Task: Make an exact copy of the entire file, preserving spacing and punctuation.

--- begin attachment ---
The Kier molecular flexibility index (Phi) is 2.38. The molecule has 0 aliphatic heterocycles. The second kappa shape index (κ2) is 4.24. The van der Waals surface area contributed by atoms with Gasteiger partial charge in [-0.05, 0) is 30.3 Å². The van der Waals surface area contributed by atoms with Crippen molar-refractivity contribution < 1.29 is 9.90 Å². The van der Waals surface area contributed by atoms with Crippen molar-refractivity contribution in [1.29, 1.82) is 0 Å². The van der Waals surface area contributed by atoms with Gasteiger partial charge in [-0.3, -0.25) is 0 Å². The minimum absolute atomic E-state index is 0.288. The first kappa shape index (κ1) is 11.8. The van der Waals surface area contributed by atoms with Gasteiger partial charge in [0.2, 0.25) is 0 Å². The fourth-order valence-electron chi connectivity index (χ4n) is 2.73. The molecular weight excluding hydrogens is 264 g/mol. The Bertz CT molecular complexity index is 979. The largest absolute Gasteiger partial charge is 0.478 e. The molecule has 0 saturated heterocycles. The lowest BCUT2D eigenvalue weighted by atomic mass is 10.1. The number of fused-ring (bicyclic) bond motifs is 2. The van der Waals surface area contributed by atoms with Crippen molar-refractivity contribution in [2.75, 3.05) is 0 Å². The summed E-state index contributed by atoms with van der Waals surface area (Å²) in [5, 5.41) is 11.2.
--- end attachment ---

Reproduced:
The Kier molecular flexibility index (Phi) is 2.38. The molecule has 0 aliphatic heterocycles. The second kappa shape index (κ2) is 4.24. The van der Waals surface area contributed by atoms with Gasteiger partial charge in [-0.05, 0) is 30.3 Å². The van der Waals surface area contributed by atoms with Crippen molar-refractivity contribution < 1.29 is 9.90 Å². The van der Waals surface area contributed by atoms with Crippen molar-refractivity contribution in [1.29, 1.82) is 0 Å². The van der Waals surface area contributed by atoms with Gasteiger partial charge in [-0.3, -0.25) is 0 Å². The minimum absolute atomic E-state index is 0.288. The first kappa shape index (κ1) is 11.8. The van der Waals surface area contributed by atoms with Gasteiger partial charge in [0.2, 0.25) is 0 Å². The fourth-order valence-electron chi connectivity index (χ4n) is 2.73. The molecular weight excluding hydrogens is 264 g/mol. The Bertz CT molecular complexity index is 979. The largest absolute Gasteiger partial charge is 0.478 e. The molecule has 0 saturated heterocycles. The lowest BCUT2D eigenvalue weighted by atomic mass is 10.1. The number of fused-ring (bicyclic) bond motifs is 2. The van der Waals surface area contributed by atoms with Crippen molar-refractivity contribution in [2.75, 3.05) is 0 Å². The summed E-state index contributed by atoms with van der Waals surface area (Å²) in [5, 5.41) is 11.2.